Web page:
The PewterReport.com Roundtable features the opinions of the PR staff as it tackles a topic each week that involves the Bucs.
This week’s topic: Most Important Free Agent For Bucs To Re-Sign
Table of Contents
Scott Reynolds: Believe It Or Not – It’s Succop
Is Ryan Succop the most important Bucs free agent-to-be this offseason? In some regards, yes. While I laid out the argument for Tampa Bay using the franchise tag on slot receiver Chris Godwin in my SR’s Fab 5 column on Friday (it saves the Bucs about $4 million), and making an attempt to re-sign inside linebacker Lavonte David and outside linebacker Shaquil Barrett makes a lot of sense, keeping Succop is of the utmost importance for a franchise that has absolutely sucked – pun intended – at the kicker position for a decade.
Bucs K Ryan Succop – Photo by: Cliff Welch/PR
It’s no coincidence that the Bucs won Super Bowl LV in a season in which the team had its best kicker in franchise history, and that’s exactly what Succop was – connecting on 90.3 percent of his field goals (28-of-31) and 91.2 percent of his extra points (52-of-57). And Succop had three kicks blocked in his first season in Tampa Bay, which was no fault of his own. So those percentages could – and should – be higher. Yes, Tom Brady coming to the Bucs played a huge role in the team going to and winning the Super Bowl. But the fact that Succop broke the team’s single-season record for most points scored with 136 was also a huge factor. I’m not sure the Bucs win 11 games in the regular season or all four postseason games with a 75 percent kicker last year.
The 34-year old Succop was a great addition by general manager Jason Licht, who tried all avenues (in vain) since 2014 to solidify the Bucs’ kicking situation. Licht tried signing some high-profile free agents in Nick Folk and Chandler Catanzaro, drafted two kickers in Roberto Aguayo and Matt Gay, traded for a kicker in Kyle Brindza and signed a couple of in-season replacements in Pat Murray and Cairo Santos. None were even close to as good as Succop. Don’t let that guy go. By the way, Succop has never missed in the postseason, going 13-of-13 in eight career playoff games, including four last season in Tampa Bay. That’s the guy I want as my kicker if I’m Licht and head coach Bruce Arians. Succop signed a one-year, $1,050,000 deal last year. He deserves to be re-signed to a three-year, $12 million deal as a thank you for a job well done in my opinion.
Mark Cook: Keeping Godwin Vital To Continued Offensive Success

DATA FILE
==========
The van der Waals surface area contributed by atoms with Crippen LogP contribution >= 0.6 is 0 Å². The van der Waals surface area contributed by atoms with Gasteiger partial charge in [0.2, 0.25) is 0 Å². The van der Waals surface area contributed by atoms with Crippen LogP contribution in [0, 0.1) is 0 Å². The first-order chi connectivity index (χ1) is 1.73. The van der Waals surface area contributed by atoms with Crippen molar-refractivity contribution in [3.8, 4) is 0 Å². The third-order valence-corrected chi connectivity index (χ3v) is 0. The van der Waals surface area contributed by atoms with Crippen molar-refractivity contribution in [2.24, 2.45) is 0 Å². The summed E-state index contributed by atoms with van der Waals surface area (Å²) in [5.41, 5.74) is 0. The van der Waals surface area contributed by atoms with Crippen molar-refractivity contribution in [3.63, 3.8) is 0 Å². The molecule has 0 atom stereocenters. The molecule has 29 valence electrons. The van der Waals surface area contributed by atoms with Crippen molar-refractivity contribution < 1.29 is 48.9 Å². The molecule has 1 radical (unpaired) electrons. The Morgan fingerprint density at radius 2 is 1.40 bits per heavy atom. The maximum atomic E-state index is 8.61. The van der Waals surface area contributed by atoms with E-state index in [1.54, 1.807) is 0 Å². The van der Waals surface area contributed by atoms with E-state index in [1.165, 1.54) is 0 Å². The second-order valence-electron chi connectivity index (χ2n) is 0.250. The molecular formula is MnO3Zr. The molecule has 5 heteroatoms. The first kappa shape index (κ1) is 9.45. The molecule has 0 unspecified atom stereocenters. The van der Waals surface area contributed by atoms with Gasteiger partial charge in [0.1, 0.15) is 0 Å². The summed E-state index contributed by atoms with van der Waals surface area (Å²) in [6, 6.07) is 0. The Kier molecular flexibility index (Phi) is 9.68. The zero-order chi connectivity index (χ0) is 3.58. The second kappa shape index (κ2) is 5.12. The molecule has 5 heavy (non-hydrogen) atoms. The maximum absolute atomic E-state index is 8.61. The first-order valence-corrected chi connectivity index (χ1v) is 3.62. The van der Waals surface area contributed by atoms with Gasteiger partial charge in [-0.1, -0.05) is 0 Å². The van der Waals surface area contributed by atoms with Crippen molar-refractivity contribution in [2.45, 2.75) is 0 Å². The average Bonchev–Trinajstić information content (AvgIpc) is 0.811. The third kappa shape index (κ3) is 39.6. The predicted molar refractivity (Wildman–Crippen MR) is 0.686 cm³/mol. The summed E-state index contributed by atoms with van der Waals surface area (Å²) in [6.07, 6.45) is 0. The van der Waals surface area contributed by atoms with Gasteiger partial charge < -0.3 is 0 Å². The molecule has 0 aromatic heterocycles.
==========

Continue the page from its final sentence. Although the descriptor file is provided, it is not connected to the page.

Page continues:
Everyone here has made some good choices and arguments in terms of who and why they think is most important. But for me it has to be wide receiver Chris Godwin. The Buccaneers averaged over 30 points in their last seven games, which by the way all happened to be win. So disrupting that cog in the wheel would be foolish. If you can put up over 30 points a game, you aren’t going to lose very often as we saw this past season.
And while Godwin didn’t have his best statistical season, he was vital in the success of the offense. It isn’t just receptions that defines why Godwin is important, it is the little things that often goes unnoticed that helps this offense hum. Head coach Bruce Arians mentioned it last week, saying, “When you look at what he does as an outside receiver and a slot receiver, he’s so unique in that regard, and then you put the blocking in there. He’s a huge part of what we do offensively. It’s more than stats. It’s also what the guy brings to the huddle.”
Bucs WR Chris Godwin – Photo by: Cliff Welch/PR
And another reason why brining Godwin back makes the most sense is the fact he is just 24 years old. Read that again, 24 years old. Godwin, despite having a 1,300 season already on his resumé, still has room to get better. And the Bucs should find a way to do it long term this offseason, if not Godwin might reset the receiver market through the NFL as a free agent. He is the youngest or the team’s 2021 free agents and out of everyone, still has them most upside. Tampa Bay wants everyone back, but they need Godwin back the most.
Jon Ledyard: Losing Barrett Would Hurt Bucs’ Chances The Most
I don’t think there’s a wrong answer to this question out of the Bucs’ big three free agents, but to me outside linebacker Shaq Barrett is the hardest to replace if he’s gone. There’s nothing on the roster behind him, Jason Pierre-Paul is aging and has a significant injury history, and if the Bucs wanted to replace Barrett in free agency, they’d probably have a hard time doing that for less than what the veteran edge rusher is going to make in free agency.
Tampa Bay just won a Super Bowl in large part because of its pass rush, a unit that featured several good players, but of which Barrett has been the best and most consistent each of the past two years. After your offensive passing game, I would argue a defense’s ability to stop the pass is the next most important thing about your team, and for Todd Bowles’ unit a huge part of that is always going to be pass rush. Yes, he loves to blitz, but we saw this season how often he needed to get home with four, including against Kansas City in the Super Bowl.